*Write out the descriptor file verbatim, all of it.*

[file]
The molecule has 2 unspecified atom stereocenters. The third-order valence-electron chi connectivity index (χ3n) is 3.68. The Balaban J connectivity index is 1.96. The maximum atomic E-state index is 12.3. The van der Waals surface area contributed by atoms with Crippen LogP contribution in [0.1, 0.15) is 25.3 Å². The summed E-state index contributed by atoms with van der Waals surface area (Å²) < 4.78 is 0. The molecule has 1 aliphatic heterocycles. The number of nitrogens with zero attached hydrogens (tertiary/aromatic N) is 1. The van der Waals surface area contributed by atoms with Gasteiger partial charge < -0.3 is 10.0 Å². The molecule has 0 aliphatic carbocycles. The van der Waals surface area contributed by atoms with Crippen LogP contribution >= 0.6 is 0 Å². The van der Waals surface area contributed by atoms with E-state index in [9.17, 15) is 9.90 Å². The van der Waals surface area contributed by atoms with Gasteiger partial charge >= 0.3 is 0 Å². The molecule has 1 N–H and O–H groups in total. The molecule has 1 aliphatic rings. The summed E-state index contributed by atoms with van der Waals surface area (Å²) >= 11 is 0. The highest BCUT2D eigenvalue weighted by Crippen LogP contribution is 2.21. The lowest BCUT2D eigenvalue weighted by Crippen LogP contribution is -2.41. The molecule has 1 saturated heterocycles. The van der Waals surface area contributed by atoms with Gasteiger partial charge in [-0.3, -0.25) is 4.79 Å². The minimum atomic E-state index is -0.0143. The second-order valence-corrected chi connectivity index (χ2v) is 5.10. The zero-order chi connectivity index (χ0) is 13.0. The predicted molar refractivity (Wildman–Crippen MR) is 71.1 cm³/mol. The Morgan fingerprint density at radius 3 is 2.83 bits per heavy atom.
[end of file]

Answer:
The molecule has 2 unspecified atom stereocenters. The third-order valence-electron chi connectivity index (χ3n) is 3.68. The Balaban J connectivity index is 1.96. The maximum atomic E-state index is 12.3. The van der Waals surface area contributed by atoms with Crippen LogP contribution in [0.1, 0.15) is 25.3 Å². The summed E-state index contributed by atoms with van der Waals surface area (Å²) < 4.78 is 0. The molecule has 1 aliphatic heterocycles. The number of nitrogens with zero attached hydrogens (tertiary/aromatic N) is 1. The van der Waals surface area contributed by atoms with Gasteiger partial charge < -0.3 is 10.0 Å². The molecule has 0 aliphatic carbocycles. The van der Waals surface area contributed by atoms with Crippen LogP contribution >= 0.6 is 0 Å². The van der Waals surface area contributed by atoms with E-state index in [9.17, 15) is 9.90 Å². The van der Waals surface area contributed by atoms with Gasteiger partial charge >= 0.3 is 0 Å². The molecule has 1 N–H and O–H groups in total. The molecule has 1 aliphatic rings. The summed E-state index contributed by atoms with van der Waals surface area (Å²) >= 11 is 0. The highest BCUT2D eigenvalue weighted by Crippen LogP contribution is 2.21. The lowest BCUT2D eigenvalue weighted by Crippen LogP contribution is -2.41. The molecule has 1 saturated heterocycles. The van der Waals surface area contributed by atoms with Gasteiger partial charge in [-0.3, -0.25) is 4.79 Å². The minimum atomic E-state index is -0.0143. The second-order valence-corrected chi connectivity index (χ2v) is 5.10. The zero-order chi connectivity index (χ0) is 13.0. The predicted molar refractivity (Wildman–Crippen MR) is 71.1 cm³/mol. The Morgan fingerprint density at radius 3 is 2.83 bits per heavy atom.